10 Fittest Presidents of All Time


It’s election day! Which means that you should exercise your right. See what we did there?

And to celebrate both the democratic process and the conclusion of what has been the craziest and nastiest and longest election season ever, we thought it would be fun to share a little bit about our presidents’ fitness over the years. Gold’s Gym recently dove into the history books to identify who our most physically fit leaders have been. And the results are pretty fascinating.

Like, um, did you know John Quincy Adams swam (rumored nude) every morning in the Potomac River, Gerald Ford almost played in the NFL and Jimmy Carter was an insatiable outdoorsman?

We did not.

Read on for the top 10 commanders-in-chief who made the “super fit” cut and what they did for workouts.

voting

10 Fittest Presidents of All Time

1. John Quincy Adams: 6th President.One of the most intelligent and disciplined men to lead the country, Adams kept his body almost as active as his mind with three-to-four mile daily walks and (some say naked) swims in the Potomac.

2. George W. Bush: 43rd President. Popularity in the polls might be low, but his body fat percentage is lower. An avid cyclist, Dubya is said to exercise six days a week and steers clear of alcohol and cigarettes.

3. Gerald Ford: 38th President. Ford, who died at age 93 in 2006, may have owed some of his longevity to his athleticism. A former collegiate football star at the University of Michigan, Ford captured MVP honors during his senior year and turned down contracts with the Green Bay Packers and Chicago Bears for a career in law and politics.

4. Jimmy Carter: 39th President. Since boyhood, Carter has enjoyed physical fitness activities that range from hunting and fishing to mountain climbing and skiing.

5. Theodore Roosevelt: 26th President. Roosevelt fought through a series of childhood ailments with determination and, as an adult, took up a number of physical activities including boxing, horseback riding and hunting — and even became a cowboy.

6. Harry S. Truman: 33rd President. When sworn in, Truman appeared as the picture of health. In addition to installing a horseshoe pit and two bowling lanes at the White House, Truman was an avid walker and swimmer.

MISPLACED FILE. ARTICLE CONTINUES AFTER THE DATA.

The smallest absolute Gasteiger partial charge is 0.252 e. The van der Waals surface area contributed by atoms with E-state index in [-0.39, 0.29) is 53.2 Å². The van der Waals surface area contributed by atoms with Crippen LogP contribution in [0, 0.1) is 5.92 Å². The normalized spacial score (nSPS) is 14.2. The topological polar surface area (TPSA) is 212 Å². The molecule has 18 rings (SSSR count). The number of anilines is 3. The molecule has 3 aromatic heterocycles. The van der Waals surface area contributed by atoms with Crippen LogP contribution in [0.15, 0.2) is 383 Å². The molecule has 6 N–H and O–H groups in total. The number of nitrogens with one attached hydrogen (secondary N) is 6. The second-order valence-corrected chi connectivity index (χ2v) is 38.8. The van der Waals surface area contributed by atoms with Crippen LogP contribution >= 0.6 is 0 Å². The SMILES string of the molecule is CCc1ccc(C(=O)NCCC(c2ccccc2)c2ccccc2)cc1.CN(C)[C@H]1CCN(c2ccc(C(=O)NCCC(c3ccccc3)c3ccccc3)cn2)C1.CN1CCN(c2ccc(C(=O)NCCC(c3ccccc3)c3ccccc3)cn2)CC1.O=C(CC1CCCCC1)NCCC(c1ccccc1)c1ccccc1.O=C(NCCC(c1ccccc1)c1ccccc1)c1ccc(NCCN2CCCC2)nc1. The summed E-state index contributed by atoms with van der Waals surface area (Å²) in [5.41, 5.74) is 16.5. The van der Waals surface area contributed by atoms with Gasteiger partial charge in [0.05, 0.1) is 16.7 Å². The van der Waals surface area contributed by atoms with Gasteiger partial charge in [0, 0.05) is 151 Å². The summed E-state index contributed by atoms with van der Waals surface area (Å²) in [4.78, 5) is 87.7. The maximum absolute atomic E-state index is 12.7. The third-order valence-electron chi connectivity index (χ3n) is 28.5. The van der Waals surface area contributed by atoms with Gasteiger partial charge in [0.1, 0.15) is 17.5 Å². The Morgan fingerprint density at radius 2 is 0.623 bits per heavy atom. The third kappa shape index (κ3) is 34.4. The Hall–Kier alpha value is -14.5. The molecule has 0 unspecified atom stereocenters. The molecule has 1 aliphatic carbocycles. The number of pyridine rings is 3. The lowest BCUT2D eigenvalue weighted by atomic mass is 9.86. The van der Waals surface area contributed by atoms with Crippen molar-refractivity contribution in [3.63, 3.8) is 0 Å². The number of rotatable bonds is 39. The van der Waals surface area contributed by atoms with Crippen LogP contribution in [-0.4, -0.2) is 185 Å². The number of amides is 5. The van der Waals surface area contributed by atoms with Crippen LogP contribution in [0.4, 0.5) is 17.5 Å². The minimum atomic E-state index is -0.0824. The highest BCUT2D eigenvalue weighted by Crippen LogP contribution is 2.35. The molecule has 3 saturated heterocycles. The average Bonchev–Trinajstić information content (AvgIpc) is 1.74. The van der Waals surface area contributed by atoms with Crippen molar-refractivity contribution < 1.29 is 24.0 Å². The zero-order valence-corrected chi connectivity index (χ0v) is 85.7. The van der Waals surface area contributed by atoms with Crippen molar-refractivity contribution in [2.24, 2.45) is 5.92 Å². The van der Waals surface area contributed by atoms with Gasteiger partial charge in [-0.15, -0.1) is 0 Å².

7. Zachary Taylor: 12th President. A regular exercise regimen didn’t always center on jogging and strength training. During Zachary Taylor’s day, military activity was a fundamental way to whip your body into shape and Taylor served in the army for 40 years. Despite his devotion to fitness, Taylor’s time in office was cut short when he died from what may have been cholera.

8. Thomas Jefferson: 3rd President. One “self-evident truth” that Jefferson believed in was that a person should be both physically and mentally fit. The legendary author of the Declaration of Independence enjoyed horseback riding, fishing and taking long walks, the latter of which he thought could be used to clear one’s mind.

9. Herbert Hoover: 31st President. Once called “notoriously lackadaisical” by the New York Times, Hoover’s physician remedied his sedentary behavior with the invention of a challenging combination of tennis and volleyball that employed a medicine ball and an eight-foot tall net. The game was later dubbed “Hoover Ball” — and Hoover stuck to the regimen, playing nearly every morning at 7 a.m. before official White House business began.

10. George Washington: 1st President. As a boy, the Virginia native kept active by canoeing down the Shenandoah River and, later in life, enjoyed dancing.

Fun, right? We’re thinking if they do this again in four years, Obama might have to make the list. He’s got serious basketball skills and due to that White House garden FLOTUS has, you know they eat right! —Jenn



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